The Malaysian gambling giant in 2012 pulled back on its grand plans for a 5,000-room casino resort on the Miami waterfront after facing a backlash over the project’s proposed size. Last year it proposed a more traditional mix of condo towers, about 500 hotel rooms and a ground-floor cluster of shops and restaurants.

Now Genting is making moves that could jump-start its stalled plans to build a smaller complex on the waterfront as it bypasses the zoning process in favor of a quick building permit. But with Genting trying to quickly bring a slots casino to land it owns near the waterfront, the company could feel less pressure to start building as it waits for a more favorable gambling climate hinted at this week in Tallahassee. Story here. 

 

Special districts handle millions but lobbyists are shielded from disclosure rules

By Dan Christensen

Nearly 1,000 special-purpose governments across Florida that raise and spend billions of dollars in public funds every year do not require lobbyists who appear before them to register, pay fees or disclose any information about themselves or their clients.

Lobbyist registration and disclosure has been mandatory for years in Tallahassee and in many city and county halls across the state, where lawmakers found it necessary to preserve the integrity of the decision-making process. Violators can be fined and barred from lobbying for up to two years.

But Florida’s independent special districts are a separate class of government — a hodgepodge of obscure taxing and other authorities that, with few exceptions, offer the public no information about lobbyists or what they’re up to at their agencies.

BrowardBulldog.org, supported by a grant from the Washington-based Fund for Investigative Journalism, spent months documenting that sweeping lack of government accountability, a free ride enjoyed by lobbyists at independent special districts around Florida with the power to tax, assess fees and/or sell low-interest bonds to finance government spending. Story here. 

 

 

UPDATED Argentina's government is no fan of Marco Rubio

@PatriciaMazzei

U.S. Sen. Marco Rubio had harsh words this week for the government of Argentina. In questions to the Obama administration's nominee to become U.S. ambassador, the Florida Republican said he doesn't consider Argentina an "ally" -- or that its government is a "mature democracy."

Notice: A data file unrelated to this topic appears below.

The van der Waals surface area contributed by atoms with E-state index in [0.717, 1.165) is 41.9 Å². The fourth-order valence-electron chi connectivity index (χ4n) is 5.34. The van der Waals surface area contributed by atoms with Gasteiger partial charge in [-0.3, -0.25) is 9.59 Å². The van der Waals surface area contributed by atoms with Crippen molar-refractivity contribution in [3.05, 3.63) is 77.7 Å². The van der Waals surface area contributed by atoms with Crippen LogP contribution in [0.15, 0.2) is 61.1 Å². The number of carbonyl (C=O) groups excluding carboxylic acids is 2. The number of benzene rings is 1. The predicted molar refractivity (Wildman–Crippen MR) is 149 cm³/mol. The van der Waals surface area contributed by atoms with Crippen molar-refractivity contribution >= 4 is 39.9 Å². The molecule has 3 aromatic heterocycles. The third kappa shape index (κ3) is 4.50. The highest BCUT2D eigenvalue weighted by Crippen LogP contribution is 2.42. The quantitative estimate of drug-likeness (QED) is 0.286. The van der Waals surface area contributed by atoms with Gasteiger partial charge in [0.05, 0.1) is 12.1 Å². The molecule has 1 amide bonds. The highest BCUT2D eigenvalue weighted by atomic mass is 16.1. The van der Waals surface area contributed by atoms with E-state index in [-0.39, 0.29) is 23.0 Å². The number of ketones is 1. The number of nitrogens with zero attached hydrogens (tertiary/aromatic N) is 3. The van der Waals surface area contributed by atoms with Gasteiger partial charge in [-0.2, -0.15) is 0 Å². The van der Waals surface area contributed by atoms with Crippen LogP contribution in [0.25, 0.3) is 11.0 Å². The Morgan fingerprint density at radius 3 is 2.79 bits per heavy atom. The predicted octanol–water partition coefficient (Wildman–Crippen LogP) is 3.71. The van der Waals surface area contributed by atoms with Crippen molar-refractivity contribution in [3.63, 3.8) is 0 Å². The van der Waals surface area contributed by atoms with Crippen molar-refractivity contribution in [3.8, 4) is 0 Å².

"Elections alone do not make you a democracy," Rubio said, noting President Cristina Kirchner's government interfering with the Argentine judicial system and press freedom.

"There is a very high likelihood that if you are confirmed, while you are in that post, you are going to have another similar collapse in Argentina to what you saw economically just a decade ago," he added.

The remarks Thursday by Rubio and Sen. Bob Menendez, a New Jersey Democrat who chairs the U.S. Senate Foreign Relations Committee, came during questioning of Noah Bryson Mamet, who has been nominated to the ambassadorship.

In Argentina, the government took notice.

On Friday, the foreign minister and a Cabinet chief both reacted angrily to the senators' remarks.

"In Argentina, the citizens and residents enjoy full democracy and social inclusion," Cabinet chief Jorge Capitanich said, according to the AP. "So what I would like to communicate to this Republican legislator is that he have respect for the offices that each of us have, just as we have respect for the United States."

One Argentine newspaper, La Nación (The Nation), published a piece in Spanish titled, "Who is Marco Rubio, the American senator critical of Argentina."

That piece, and several others, included a purported Rubio quote in which he compared Argentina to North Korea. However, Rubio made no mention of North Korea in Thursday's hearing (view his remarks, culled by Rubio's office, here, and the full hearing here).

He and Menendez did, however, compare Argentina to "growing authoritarianism" in places like Venezuela, Bolivia and Ecuador.

FEB. 10 UPDATE: La Nación has admitted it erroneously reported Rubio's remarks, chalking up the mistake to a "transcription error," according to the AP

Next step in campaign finance reform could be web site overhaul

When Florida lawmakers raised campaign contribution limits last year, they said the goal was to make the money in politics more transparent. There was one problem: the state’s campaign finance web site.